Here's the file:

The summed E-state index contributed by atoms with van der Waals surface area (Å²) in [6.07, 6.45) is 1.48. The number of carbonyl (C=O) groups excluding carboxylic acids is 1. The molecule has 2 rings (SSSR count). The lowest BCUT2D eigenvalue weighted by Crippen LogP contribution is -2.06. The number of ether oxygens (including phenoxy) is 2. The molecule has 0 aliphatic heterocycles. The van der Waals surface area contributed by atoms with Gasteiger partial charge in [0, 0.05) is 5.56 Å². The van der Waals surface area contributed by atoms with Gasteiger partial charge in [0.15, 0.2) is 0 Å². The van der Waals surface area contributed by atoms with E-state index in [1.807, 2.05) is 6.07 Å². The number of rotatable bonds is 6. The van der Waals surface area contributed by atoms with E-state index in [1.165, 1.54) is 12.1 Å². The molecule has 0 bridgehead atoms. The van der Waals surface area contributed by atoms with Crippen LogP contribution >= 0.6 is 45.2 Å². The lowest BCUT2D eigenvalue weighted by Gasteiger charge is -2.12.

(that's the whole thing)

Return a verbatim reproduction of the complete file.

The summed E-state index contributed by atoms with van der Waals surface area (Å²) in [6.07, 6.45) is 1.48. The number of carbonyl (C=O) groups excluding carboxylic acids is 1. The molecule has 2 rings (SSSR count). The lowest BCUT2D eigenvalue weighted by Crippen LogP contribution is -2.06. The number of ether oxygens (including phenoxy) is 2. The molecule has 0 aliphatic heterocycles. The van der Waals surface area contributed by atoms with Gasteiger partial charge in [0, 0.05) is 5.56 Å². The van der Waals surface area contributed by atoms with Gasteiger partial charge in [0.15, 0.2) is 0 Å². The van der Waals surface area contributed by atoms with E-state index in [1.807, 2.05) is 6.07 Å². The number of rotatable bonds is 6. The van der Waals surface area contributed by atoms with E-state index in [1.165, 1.54) is 12.1 Å². The molecule has 0 bridgehead atoms. The van der Waals surface area contributed by atoms with Crippen LogP contribution >= 0.6 is 45.2 Å². The lowest BCUT2D eigenvalue weighted by Gasteiger charge is -2.12.